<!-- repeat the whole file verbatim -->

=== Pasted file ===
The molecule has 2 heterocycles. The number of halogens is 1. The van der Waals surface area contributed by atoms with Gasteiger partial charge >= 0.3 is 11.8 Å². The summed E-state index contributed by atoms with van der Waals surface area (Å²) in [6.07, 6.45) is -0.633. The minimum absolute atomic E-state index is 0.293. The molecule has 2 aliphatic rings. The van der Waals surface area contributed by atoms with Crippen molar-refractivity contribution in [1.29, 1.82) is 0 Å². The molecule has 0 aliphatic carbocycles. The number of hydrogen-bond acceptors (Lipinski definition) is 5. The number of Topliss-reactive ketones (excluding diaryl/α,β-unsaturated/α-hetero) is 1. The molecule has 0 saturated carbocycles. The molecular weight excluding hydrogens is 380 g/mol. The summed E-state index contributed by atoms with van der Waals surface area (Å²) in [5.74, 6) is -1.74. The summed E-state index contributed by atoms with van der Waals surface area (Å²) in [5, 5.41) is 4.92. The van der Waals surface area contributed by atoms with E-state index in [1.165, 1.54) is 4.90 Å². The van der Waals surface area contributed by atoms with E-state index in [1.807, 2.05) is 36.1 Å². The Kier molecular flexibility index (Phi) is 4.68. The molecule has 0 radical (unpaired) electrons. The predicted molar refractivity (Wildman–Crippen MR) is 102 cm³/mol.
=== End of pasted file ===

The molecule has 2 heterocycles. The number of halogens is 1. The van der Waals surface area contributed by atoms with Gasteiger partial charge >= 0.3 is 11.8 Å². The summed E-state index contributed by atoms with van der Waals surface area (Å²) in [6.07, 6.45) is -0.633. The minimum absolute atomic E-state index is 0.293. The molecule has 2 aliphatic rings. The van der Waals surface area contributed by atoms with Crippen molar-refractivity contribution in [1.29, 1.82) is 0 Å². The molecule has 0 aliphatic carbocycles. The number of hydrogen-bond acceptors (Lipinski definition) is 5. The number of Topliss-reactive ketones (excluding diaryl/α,β-unsaturated/α-hetero) is 1. The molecule has 0 saturated carbocycles. The molecular weight excluding hydrogens is 380 g/mol. The summed E-state index contributed by atoms with van der Waals surface area (Å²) in [5.74, 6) is -1.74. The summed E-state index contributed by atoms with van der Waals surface area (Å²) in [5, 5.41) is 4.92. The van der Waals surface area contributed by atoms with E-state index in [1.165, 1.54) is 4.90 Å². The van der Waals surface area contributed by atoms with E-state index in [1.807, 2.05) is 36.1 Å². The Kier molecular flexibility index (Phi) is 4.68. The molecule has 0 radical (unpaired) electrons. The predicted molar refractivity (Wildman–Crippen MR) is 102 cm³/mol.